AD falls part-way between being a book and a magazine. The first 100 pages are the unique, guest-edited special, bringing together a selection of different writing on one theme, then the final 40 pages are what you'd think of as a magazine- a selection of broad news articles and features about the latest design 'stuff', which feels much more like a magazine though it does not contain adverts.

It's the main bulk of this issue, "Exuberance", that I couldn't get on with. The whole thing was to architecture what some catwalk shows are to fashion- totally detached from the day-to-day ideas of what people wear (or the buildings they build), it's an insane and gaudy fantasy of bright garish pictures accompanied by a lot of frankly pretentious and meaningless drivel about the deeper meanings at play.

I know that makes me sound like a philistine but it's difficult to wade through writing such as "it is the high degree of variation that contributes to an environment that is able to develop the most qualitative difference in the morphological continuity of the project" to sift out any worthwhile statement. Guest editor Marjan Colletti's keenness to invent his own buzz-words like 'ornaMental' and 'pOrnamenation' is bordering on self-parody, surely. By the time you reach CJ Lim's writing on smartcities, talking about how many people will die of starvation in 2030, you wish without a hint of irony that some of these intelligent minds had spent more time fixing more important problems.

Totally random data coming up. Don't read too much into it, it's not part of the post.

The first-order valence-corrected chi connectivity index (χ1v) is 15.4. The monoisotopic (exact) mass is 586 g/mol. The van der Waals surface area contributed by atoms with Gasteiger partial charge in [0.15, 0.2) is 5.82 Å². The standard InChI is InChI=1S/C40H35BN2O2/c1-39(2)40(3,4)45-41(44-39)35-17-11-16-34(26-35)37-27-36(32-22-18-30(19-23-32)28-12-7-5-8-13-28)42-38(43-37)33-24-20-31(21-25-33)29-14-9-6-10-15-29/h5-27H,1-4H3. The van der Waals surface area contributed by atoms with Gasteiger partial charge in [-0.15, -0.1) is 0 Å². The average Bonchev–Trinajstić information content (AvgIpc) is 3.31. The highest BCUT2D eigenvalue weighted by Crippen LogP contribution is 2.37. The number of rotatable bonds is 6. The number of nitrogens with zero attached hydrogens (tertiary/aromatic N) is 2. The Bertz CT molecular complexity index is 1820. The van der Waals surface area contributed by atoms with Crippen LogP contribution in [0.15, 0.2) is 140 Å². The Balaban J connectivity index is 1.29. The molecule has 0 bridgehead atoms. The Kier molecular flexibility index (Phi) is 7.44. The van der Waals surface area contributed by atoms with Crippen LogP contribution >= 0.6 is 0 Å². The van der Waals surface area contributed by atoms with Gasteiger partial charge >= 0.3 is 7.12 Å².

Somebody I once knew, a member of the RIBA, referred to AD as "the comic", I guess because of the inevitably of just flicking through and looking at the pictures. There are some very interesting images in here- sometimes the student work from courses that the writers teach on is more interesting than the writer's work. However a surprising number of them are gaudy, ugly, over-colourised messes, that look like they could have been rendered twenty years ago when CAD was still a novelty. With its obsession with Rococo and Baroque, the whole "Exuberance" section is totally lacking in real style or substance.